This is how states resisted desegregation after Brown — the federal courts won, and won big. After the “Little Rock Nine” and a federal troop occupation began integrating schools in Arkansas’s capital city in 1957, the state legislature and governor passed laws that did not explicitly challenge Brown but still, as the Supreme Court justices at the time put it, “reflect[ed] their own determination to resist this Court’s decision.” One such law, eerily similar to SB 8, gave money to school districts to attack integration in court. And the school district officials, not those actually behind these legislative schemes, were the only ones whom civil rights activists could sue.

The Supreme Court struck down the laws despite this procedural trickery — and in some ways, because of it. Arkansas essentially challenged the legitimacy of the federal courts, and the justices had to beat that back. That’s why they, for the only time in history, all signed their names to the beginning of the opinion. The state’s “evasive scheme” of using school district officials as a legal decoy could not hide the fact that “vindication” of a constitutional right “was rendered difficult or impossible by the actions of other state officials.” The unconstitutional laws had to go, and the justices unanimously signaled the federal courts’ power over the states.

The Supreme Court’s assertion of its own authority boosted the institutional legitimacy of the federal courts, and it spawned the world of federal civil rights litigation that we know today. It’s an industry where hundreds of legal organizations spend billions of dollars every year to advance civil rights. And it became the commonsense place to go to fight tyranny. When Trump won the 2016 election, the ACLU threatened him with its “full firepower” and “staff of litigators and activists in every state … ready to fight against any encroachment on our cherished freedom and rights.” Donations soared.

The Limits of the Federal Courts and the Law

But is this the system we really want to rely on? A system whose legitimacy depends on pretenses like nine people in black robes signing their names on a piece of paper? A system where our rights rise or fall based on procedural technicalities only understood by the lawyers who create them? For people who believe in “the law,” maybe that checks out. But for the rest of us, who see politicians and the rich flout every rule while the courts throw poor and oppressed people in prison, it’s time to take this latest hint from the Supreme Court and move on.

That doesn’t mean lawyers (like yours truly) and our many great legal organizations have no role to play. And even the conservative justices in control of the Supreme Court have not totally abdicated the idea of civil rights. It was, after all, Justice Neil Gorsuch who wrote the Bostock v. Clayton County opinion, which extended Title VII protections to gay and trans people. We can and should use the federal courts, state courts, and whatever other legal avenues are out there to help people and push back against tyranny. And we should reform those institutions to make them more just.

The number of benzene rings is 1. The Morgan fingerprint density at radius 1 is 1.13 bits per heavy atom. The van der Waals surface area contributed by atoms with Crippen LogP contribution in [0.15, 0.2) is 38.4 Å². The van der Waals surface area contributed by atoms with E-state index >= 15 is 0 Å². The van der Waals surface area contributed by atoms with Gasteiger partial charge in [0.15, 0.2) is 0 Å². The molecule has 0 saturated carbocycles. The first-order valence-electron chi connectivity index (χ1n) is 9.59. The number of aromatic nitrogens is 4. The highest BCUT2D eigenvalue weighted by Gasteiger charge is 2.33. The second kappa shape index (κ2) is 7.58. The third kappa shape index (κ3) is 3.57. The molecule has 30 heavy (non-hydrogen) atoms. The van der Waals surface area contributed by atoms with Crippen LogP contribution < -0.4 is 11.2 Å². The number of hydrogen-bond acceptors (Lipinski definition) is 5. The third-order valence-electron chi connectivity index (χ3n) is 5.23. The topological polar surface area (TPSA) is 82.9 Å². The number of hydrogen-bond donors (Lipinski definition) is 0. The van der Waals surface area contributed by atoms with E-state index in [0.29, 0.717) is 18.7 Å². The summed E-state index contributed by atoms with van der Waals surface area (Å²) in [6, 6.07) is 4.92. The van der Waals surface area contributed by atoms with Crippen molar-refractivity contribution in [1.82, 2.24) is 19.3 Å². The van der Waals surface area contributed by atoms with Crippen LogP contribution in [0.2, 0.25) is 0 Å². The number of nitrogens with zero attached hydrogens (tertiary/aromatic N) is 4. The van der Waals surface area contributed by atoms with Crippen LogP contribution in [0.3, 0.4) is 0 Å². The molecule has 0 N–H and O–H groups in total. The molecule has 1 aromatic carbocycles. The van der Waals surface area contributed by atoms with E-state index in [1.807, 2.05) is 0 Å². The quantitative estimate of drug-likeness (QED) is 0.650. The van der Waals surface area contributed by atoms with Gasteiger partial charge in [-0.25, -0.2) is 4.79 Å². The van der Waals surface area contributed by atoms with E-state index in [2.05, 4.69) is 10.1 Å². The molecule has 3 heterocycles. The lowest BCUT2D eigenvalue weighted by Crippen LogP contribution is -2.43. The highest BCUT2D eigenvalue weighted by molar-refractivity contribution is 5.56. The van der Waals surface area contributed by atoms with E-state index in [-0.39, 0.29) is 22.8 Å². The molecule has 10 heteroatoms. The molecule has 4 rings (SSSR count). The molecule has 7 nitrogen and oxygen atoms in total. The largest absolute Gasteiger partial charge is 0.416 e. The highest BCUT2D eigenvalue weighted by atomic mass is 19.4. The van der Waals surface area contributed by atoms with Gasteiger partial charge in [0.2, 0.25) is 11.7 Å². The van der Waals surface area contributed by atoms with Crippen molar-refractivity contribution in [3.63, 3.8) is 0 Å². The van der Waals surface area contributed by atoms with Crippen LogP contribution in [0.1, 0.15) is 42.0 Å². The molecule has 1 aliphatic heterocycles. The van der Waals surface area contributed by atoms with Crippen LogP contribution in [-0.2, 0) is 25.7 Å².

But the law is a means, not an end. It’s useful for some things, and not for others. In particular, the past two generations of federal civil rights litigation have not panned out as a way to build power at the grassroots. To the contrary, institutions designed to build grassroots power have suffered from overreliance on lawyers and judicial intervention.

In unions, for example, lawyers started negotiating the contracts and trying to enforce them in court, rather than workers sitting at the table and using the strike tool as leverage. Unions told workers to take their disputes not to their co-workers and fellow union members, but to a legalistic grievance process where they were basically a spectator. Today, unions have resurged not because of smart lawyers, but through rank-and-file organizing and strike activity that have energized the communities around them.

Even where we see victories in top-down institutions — such as Mexico’s Supreme Court’s decriminalization of abortion — the underlying role of social movements is clear. Argentina’s “green wave,” a women-led movement of hundreds of thousands, won the right to abortion through legislation less than a year ago. That wave swept into Mexico and will be necessary to support this fledgling right against challenges on new institutional battlefields in both countries. There are fights to come over funding, accessibility, training and cultural competence, and religious exemptions.

Meanwhile, we are sliding backwards in the United States. Why are we facing the impending fall of Roe when we should be gaining ground by repealing the Hyde Amendment, which bans federal funding for abortion, and passing Medicare for All? The unavoidable answer is that our strategies are not working. Frustrating as it may be to watch the Supreme Court delegitimize itself, the next generation of change needs a broader, more grassroots horizon.